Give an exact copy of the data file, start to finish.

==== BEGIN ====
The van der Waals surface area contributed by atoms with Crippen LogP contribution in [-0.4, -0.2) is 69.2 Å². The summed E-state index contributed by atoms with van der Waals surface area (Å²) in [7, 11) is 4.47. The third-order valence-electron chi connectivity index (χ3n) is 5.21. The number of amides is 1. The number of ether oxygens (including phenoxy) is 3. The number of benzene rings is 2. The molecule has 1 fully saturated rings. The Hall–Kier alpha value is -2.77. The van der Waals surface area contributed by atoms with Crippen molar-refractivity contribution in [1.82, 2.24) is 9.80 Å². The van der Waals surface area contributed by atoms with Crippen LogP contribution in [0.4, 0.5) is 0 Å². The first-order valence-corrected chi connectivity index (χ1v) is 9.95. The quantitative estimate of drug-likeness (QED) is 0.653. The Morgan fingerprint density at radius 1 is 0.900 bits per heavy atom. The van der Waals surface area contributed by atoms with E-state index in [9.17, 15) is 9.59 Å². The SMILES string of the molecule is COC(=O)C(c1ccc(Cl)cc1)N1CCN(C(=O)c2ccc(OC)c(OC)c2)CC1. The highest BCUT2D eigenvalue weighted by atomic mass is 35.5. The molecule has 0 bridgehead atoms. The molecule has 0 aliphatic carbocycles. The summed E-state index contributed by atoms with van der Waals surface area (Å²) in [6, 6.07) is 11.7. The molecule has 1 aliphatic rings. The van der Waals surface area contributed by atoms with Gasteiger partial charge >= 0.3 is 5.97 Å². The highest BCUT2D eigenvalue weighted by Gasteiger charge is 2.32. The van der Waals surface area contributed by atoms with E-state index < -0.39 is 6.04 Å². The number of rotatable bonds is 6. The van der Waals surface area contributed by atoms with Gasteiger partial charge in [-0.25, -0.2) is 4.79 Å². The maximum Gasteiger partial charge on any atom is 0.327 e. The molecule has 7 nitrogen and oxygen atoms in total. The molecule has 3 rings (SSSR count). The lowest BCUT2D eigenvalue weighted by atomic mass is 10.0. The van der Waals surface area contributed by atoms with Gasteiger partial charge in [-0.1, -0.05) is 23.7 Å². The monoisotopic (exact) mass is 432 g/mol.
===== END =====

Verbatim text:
The van der Waals surface area contributed by atoms with Crippen LogP contribution in [-0.4, -0.2) is 69.2 Å². The summed E-state index contributed by atoms with van der Waals surface area (Å²) in [7, 11) is 4.47. The third-order valence-electron chi connectivity index (χ3n) is 5.21. The number of amides is 1. The number of ether oxygens (including phenoxy) is 3. The number of benzene rings is 2. The molecule has 1 fully saturated rings. The Hall–Kier alpha value is -2.77. The van der Waals surface area contributed by atoms with Crippen molar-refractivity contribution in [1.82, 2.24) is 9.80 Å². The van der Waals surface area contributed by atoms with Crippen LogP contribution in [0.4, 0.5) is 0 Å². The first-order valence-corrected chi connectivity index (χ1v) is 9.95. The quantitative estimate of drug-likeness (QED) is 0.653. The Morgan fingerprint density at radius 1 is 0.900 bits per heavy atom. The van der Waals surface area contributed by atoms with E-state index in [9.17, 15) is 9.59 Å². The SMILES string of the molecule is COC(=O)C(c1ccc(Cl)cc1)N1CCN(C(=O)c2ccc(OC)c(OC)c2)CC1. The highest BCUT2D eigenvalue weighted by atomic mass is 35.5. The molecule has 0 bridgehead atoms. The molecule has 0 aliphatic carbocycles. The summed E-state index contributed by atoms with van der Waals surface area (Å²) in [6, 6.07) is 11.7. The molecule has 1 aliphatic rings. The van der Waals surface area contributed by atoms with Gasteiger partial charge >= 0.3 is 5.97 Å². The highest BCUT2D eigenvalue weighted by Gasteiger charge is 2.32. The van der Waals surface area contributed by atoms with E-state index < -0.39 is 6.04 Å². The number of rotatable bonds is 6. The van der Waals surface area contributed by atoms with Gasteiger partial charge in [-0.25, -0.2) is 4.79 Å². The maximum Gasteiger partial charge on any atom is 0.327 e. The molecule has 7 nitrogen and oxygen atoms in total. The molecule has 3 rings (SSSR count). The lowest BCUT2D eigenvalue weighted by atomic mass is 10.0. The van der Waals surface area contributed by atoms with Gasteiger partial charge in [-0.1, -0.05) is 23.7 Å². The monoisotopic (exact) mass is 432 g/mol.